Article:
I am an Assistant Professor in History at the University of Guelph.  I am also the Associate Director of The Humanities Interdisciplinary Collaboration Lab (THINC Lab), a research space in the McLaughlin Library that provides space and expertise for graduate students and faculty working on digital, interdisciplinary projects. In this position, I work to create community around digital humanities by organizing workshops, speaker series, and hands-on events (like Programming Historian meet-ups and Wikipedia Edit-a-thons).

My own research has three main areas of focus: serendipity, linked data for the humanities, and inclusive makerspaces. My PhD from the University of Western Ontario’s Library and Information Studies Department focussed on the role of serendipity in historian’s information-seeking, in both physical and digital environments. This work has been extended over the course of my postdoc to look at the ways that the semantic web can provide serendipitous environments for researchers. My work with The MakerBus led me toyet another  area of research: the use of public makerspaces by women and the LGTBQ community. Questions about community building and inclusive public spaces has resulted in The DIYversity Project, a SSHRC funded engagement with a local community makerspace, Diyode.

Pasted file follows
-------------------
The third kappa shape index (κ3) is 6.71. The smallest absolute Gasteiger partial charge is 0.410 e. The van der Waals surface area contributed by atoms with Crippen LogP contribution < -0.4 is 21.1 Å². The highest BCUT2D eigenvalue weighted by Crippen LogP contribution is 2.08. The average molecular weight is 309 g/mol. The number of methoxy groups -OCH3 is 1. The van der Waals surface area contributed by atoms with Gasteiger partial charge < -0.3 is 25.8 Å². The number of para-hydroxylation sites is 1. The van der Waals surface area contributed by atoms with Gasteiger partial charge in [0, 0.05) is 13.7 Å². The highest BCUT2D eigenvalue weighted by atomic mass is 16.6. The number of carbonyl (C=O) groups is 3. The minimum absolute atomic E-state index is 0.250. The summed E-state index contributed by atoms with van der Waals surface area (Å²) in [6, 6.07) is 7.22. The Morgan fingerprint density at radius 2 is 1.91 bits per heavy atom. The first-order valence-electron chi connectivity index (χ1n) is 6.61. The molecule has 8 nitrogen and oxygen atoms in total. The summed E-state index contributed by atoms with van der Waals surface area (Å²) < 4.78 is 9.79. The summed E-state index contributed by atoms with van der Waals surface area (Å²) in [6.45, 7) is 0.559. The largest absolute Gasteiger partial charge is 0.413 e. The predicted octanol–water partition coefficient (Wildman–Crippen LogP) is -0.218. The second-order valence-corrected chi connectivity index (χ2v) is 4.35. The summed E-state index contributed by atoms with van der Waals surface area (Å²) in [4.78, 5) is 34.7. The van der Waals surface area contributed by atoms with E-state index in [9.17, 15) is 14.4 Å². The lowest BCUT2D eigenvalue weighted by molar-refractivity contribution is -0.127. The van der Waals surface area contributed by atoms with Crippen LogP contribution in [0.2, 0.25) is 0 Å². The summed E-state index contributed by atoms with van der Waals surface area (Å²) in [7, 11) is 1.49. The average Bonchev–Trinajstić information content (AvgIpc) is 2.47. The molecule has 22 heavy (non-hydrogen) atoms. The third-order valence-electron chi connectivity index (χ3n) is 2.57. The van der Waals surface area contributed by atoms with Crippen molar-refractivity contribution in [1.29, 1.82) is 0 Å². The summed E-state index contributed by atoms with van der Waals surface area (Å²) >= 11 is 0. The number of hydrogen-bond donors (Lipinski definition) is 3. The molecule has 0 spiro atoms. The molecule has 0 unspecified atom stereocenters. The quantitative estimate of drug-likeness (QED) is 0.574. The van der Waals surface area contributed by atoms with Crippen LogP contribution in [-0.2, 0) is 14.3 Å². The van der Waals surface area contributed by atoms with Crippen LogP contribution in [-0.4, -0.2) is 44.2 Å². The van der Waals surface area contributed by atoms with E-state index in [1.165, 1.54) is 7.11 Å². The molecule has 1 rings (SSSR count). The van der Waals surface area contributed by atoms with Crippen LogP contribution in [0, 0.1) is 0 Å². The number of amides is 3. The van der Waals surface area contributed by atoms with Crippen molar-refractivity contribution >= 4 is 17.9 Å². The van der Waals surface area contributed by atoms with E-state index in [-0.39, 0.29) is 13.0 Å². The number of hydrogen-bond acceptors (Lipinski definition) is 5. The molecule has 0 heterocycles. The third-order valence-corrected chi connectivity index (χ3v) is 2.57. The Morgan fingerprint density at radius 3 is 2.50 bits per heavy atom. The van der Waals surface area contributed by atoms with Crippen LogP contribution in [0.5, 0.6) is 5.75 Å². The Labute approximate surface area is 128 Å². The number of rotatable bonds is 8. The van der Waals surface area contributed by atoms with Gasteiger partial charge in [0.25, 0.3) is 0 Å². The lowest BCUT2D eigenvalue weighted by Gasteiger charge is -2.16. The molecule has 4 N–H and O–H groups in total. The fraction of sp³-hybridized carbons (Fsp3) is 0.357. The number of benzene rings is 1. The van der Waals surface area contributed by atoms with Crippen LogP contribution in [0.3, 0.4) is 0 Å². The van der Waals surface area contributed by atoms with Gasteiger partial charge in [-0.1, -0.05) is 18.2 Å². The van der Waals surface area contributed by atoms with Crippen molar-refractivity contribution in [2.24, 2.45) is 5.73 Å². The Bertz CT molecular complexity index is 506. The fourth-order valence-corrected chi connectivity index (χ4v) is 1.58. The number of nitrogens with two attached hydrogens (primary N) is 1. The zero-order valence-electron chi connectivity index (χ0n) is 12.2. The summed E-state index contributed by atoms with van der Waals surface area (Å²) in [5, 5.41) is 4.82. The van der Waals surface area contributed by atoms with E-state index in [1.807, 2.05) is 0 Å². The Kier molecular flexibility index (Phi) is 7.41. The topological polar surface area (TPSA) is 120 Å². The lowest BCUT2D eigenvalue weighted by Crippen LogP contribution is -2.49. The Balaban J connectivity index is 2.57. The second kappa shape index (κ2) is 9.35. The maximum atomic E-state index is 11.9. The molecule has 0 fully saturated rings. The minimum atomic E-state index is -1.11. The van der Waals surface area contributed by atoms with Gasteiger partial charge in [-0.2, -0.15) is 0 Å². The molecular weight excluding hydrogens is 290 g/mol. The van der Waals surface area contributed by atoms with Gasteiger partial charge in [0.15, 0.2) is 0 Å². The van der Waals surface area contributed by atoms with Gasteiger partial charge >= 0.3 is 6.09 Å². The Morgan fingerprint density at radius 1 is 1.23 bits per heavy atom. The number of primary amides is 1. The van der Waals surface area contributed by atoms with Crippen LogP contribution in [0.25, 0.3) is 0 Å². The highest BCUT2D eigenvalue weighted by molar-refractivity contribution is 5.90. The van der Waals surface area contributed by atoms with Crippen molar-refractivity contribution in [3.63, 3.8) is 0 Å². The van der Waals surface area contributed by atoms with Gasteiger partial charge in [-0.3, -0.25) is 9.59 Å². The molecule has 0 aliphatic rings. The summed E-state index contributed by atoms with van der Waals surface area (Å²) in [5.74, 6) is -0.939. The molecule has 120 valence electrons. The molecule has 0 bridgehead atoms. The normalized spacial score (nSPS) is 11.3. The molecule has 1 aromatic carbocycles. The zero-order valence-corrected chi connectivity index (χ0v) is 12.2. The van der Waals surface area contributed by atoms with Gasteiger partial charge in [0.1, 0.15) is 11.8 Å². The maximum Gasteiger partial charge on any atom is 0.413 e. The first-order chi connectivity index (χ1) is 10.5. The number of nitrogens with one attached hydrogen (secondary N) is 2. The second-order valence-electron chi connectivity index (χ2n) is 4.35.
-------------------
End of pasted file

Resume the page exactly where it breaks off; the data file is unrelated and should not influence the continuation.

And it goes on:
Canadian Society for Digital Humanities (CSDH)

Renaissance Society of America (RSA)

Alliance of Digital Humanities Organizations (ADHO)

Kim Martin

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